Let’s say you charge $500/day and you are always booked. If you are not turning down any projects then you are probably charging the optimal amount to be always booked( that is a problem in itself, will cover it further down). Now there is a high likelihood that you have clients that are willing to pay you more, you just don’t know about it, because you gave them your rate and they agreed. If you raise your rate to let’s say $600/day let’s assume for a moment that because of this, you are only booked for 4 out of every 5 days. BUT you only make $100 less a week. ( 5×500=$2500, 4×600=$2400). Which means you have a whole day to spend with family, hiking, learning, working on personal projects etc.

BUT in reality you don’t know how much your workload will change. You might raise it by $50 and now you are only booked for 1 day a week. OR you might raise it to $1000/day and STILL be booked all week. And there is only one way to find this stuff out. It is to try it. You only learn by doing. In my example above, where you get one less day a week, might not sound like a lot. BUT over the course of a year that would be 52 days. That’s nearly 2 months off. And you only lose $5200, could you spend 2 months learning new skills? To offset that loss? But more importantly, you don’t know what your price could actually be. If you raise it $1,000 and are still booked 3 out 5 days, you are making more, and you have 40% of the year to spend on stuff where you are your own boss, you pick the projects, you spend time with family etc. And there is no way to know what you can charge until you try. And the thing is you have to keep trying, because the environment will consistently change around you. Your competition will change, demand for the type of work you do will change, your skills will change.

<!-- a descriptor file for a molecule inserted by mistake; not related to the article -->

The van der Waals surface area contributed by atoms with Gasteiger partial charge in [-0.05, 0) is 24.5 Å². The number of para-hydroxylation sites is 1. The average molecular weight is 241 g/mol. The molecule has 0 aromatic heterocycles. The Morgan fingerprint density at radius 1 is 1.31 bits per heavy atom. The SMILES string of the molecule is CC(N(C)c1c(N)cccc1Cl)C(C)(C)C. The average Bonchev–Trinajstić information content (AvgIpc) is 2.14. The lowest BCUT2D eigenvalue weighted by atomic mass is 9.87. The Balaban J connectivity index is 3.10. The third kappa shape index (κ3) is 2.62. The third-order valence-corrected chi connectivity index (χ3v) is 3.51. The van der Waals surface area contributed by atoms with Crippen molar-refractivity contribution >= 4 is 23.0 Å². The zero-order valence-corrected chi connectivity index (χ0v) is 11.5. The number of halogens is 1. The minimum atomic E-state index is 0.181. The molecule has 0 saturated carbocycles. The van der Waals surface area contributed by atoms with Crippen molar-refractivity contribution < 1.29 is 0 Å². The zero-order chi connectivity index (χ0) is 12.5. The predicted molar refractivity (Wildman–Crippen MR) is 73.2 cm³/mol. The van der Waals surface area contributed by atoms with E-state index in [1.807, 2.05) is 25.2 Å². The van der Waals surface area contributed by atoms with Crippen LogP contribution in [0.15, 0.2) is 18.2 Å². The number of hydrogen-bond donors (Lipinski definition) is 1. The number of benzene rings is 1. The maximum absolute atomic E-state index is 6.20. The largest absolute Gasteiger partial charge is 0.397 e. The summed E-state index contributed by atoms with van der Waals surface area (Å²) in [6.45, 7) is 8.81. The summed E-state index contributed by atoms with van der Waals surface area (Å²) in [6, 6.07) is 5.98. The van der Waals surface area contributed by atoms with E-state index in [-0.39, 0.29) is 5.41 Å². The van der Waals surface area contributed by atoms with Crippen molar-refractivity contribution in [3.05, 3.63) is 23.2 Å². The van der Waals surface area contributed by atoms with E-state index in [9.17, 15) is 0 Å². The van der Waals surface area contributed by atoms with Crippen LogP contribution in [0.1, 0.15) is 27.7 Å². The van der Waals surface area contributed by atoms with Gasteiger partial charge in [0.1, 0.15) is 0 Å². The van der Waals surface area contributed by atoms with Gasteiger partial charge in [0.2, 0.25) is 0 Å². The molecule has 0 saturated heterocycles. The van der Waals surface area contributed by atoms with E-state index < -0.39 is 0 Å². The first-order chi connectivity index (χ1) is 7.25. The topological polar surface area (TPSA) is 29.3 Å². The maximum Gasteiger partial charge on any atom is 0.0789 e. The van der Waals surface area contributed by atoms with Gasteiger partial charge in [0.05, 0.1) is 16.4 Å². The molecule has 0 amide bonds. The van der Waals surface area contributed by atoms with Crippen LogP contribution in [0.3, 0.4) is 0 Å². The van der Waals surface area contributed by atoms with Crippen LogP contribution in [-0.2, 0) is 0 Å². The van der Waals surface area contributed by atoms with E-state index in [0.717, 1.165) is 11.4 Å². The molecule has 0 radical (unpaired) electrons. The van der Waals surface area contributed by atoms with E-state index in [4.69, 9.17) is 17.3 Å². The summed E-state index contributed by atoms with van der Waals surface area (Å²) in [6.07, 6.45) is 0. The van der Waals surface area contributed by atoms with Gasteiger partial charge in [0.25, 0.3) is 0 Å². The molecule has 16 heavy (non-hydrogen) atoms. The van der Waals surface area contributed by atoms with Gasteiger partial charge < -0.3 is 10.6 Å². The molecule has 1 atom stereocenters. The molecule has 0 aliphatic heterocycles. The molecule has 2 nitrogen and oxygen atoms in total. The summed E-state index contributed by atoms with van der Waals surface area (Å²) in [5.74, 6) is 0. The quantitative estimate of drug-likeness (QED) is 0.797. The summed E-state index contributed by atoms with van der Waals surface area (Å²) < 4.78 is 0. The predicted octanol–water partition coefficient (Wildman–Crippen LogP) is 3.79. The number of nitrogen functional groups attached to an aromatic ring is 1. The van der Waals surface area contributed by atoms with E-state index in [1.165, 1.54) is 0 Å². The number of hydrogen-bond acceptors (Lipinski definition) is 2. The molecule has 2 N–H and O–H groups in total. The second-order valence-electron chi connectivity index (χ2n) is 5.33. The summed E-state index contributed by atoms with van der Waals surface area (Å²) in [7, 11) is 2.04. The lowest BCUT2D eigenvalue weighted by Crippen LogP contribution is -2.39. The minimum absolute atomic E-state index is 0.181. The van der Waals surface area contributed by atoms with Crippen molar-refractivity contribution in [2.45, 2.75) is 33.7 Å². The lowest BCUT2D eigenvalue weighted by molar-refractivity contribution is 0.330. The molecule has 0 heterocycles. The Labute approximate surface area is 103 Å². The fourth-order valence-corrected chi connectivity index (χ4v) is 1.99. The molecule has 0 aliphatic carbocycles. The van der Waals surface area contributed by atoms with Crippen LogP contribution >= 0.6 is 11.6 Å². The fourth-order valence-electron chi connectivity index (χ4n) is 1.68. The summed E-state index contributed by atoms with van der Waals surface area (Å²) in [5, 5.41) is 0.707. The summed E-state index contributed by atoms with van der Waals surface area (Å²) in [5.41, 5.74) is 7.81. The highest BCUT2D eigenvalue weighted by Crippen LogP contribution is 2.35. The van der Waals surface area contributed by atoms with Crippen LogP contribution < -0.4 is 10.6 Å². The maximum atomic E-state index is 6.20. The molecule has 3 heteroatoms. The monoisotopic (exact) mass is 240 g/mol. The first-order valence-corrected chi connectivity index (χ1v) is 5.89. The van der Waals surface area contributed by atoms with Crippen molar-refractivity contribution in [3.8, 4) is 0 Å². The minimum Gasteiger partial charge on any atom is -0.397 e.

Minimizing risk

Obviously there is a lot of risk involved in doing this, and as humans we don’t like risk, we rather stick with a sure thing in most cases rather than take a chance. So here are some ways to approach this slightly more delicately than just rolling out new rates.

  1. Ask your existing clients how they would feel about and increase in rates. You’d be surprised often they will flat out tell you: “about time”. Pick the ones you are on good terms with. here though you introduce the risk, that they simply might not want to raise your rates. Especially if they are small shops. I would recommend, start with situations where you are working with producers who aren’t using their own money, since they might be more likely, to tell you “yeah, actually other freelancers we are working with charge way more”
  2. Raise rates for new clients. This is the easiest way. To make it even more effective. Give raised rates on projects that you aren’t very keen on doing.